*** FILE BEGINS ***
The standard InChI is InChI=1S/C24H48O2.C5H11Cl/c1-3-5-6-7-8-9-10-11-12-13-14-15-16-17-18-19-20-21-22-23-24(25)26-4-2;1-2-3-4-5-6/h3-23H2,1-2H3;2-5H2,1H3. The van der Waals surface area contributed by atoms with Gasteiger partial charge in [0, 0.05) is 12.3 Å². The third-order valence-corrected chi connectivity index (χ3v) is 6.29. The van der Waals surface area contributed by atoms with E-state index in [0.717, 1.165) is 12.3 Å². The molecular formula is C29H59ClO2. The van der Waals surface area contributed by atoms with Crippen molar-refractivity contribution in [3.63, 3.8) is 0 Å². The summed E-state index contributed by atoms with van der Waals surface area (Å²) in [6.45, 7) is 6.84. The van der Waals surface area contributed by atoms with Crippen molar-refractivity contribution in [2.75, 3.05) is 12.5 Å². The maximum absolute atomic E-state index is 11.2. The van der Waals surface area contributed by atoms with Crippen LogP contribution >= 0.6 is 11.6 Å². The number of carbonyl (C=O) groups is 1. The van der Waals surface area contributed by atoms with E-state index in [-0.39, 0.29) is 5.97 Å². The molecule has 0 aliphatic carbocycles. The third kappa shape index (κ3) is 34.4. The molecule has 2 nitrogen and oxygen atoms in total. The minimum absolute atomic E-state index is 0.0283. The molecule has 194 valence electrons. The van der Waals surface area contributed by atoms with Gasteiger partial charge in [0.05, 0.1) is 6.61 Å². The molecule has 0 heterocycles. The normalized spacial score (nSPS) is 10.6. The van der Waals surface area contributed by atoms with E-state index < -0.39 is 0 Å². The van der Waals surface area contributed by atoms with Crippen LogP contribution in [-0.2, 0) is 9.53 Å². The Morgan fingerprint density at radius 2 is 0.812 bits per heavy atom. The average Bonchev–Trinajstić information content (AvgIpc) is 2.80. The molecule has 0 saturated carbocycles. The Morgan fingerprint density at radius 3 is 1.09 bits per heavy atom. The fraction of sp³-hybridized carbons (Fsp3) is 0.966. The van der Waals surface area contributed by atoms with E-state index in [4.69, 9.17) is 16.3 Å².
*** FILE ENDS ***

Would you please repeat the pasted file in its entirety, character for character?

The standard InChI is InChI=1S/C24H48O2.C5H11Cl/c1-3-5-6-7-8-9-10-11-12-13-14-15-16-17-18-19-20-21-22-23-24(25)26-4-2;1-2-3-4-5-6/h3-23H2,1-2H3;2-5H2,1H3. The van der Waals surface area contributed by atoms with Gasteiger partial charge in [0, 0.05) is 12.3 Å². The third-order valence-corrected chi connectivity index (χ3v) is 6.29. The van der Waals surface area contributed by atoms with E-state index in [0.717, 1.165) is 12.3 Å². The molecular formula is C29H59ClO2. The van der Waals surface area contributed by atoms with Crippen molar-refractivity contribution in [3.63, 3.8) is 0 Å². The summed E-state index contributed by atoms with van der Waals surface area (Å²) in [6.45, 7) is 6.84. The van der Waals surface area contributed by atoms with Crippen molar-refractivity contribution in [2.75, 3.05) is 12.5 Å². The maximum absolute atomic E-state index is 11.2. The van der Waals surface area contributed by atoms with Crippen LogP contribution >= 0.6 is 11.6 Å². The number of carbonyl (C=O) groups is 1. The van der Waals surface area contributed by atoms with E-state index in [-0.39, 0.29) is 5.97 Å². The molecule has 0 aliphatic carbocycles. The third kappa shape index (κ3) is 34.4. The molecule has 2 nitrogen and oxygen atoms in total. The minimum absolute atomic E-state index is 0.0283. The molecule has 194 valence electrons. The van der Waals surface area contributed by atoms with Gasteiger partial charge in [0.05, 0.1) is 6.61 Å². The molecule has 0 heterocycles. The normalized spacial score (nSPS) is 10.6. The van der Waals surface area contributed by atoms with E-state index < -0.39 is 0 Å². The van der Waals surface area contributed by atoms with Crippen LogP contribution in [-0.2, 0) is 9.53 Å². The Morgan fingerprint density at radius 2 is 0.812 bits per heavy atom. The average Bonchev–Trinajstić information content (AvgIpc) is 2.80. The molecule has 0 saturated carbocycles. The Morgan fingerprint density at radius 3 is 1.09 bits per heavy atom. The fraction of sp³-hybridized carbons (Fsp3) is 0.966. The van der Waals surface area contributed by atoms with E-state index in [4.69, 9.17) is 16.3 Å².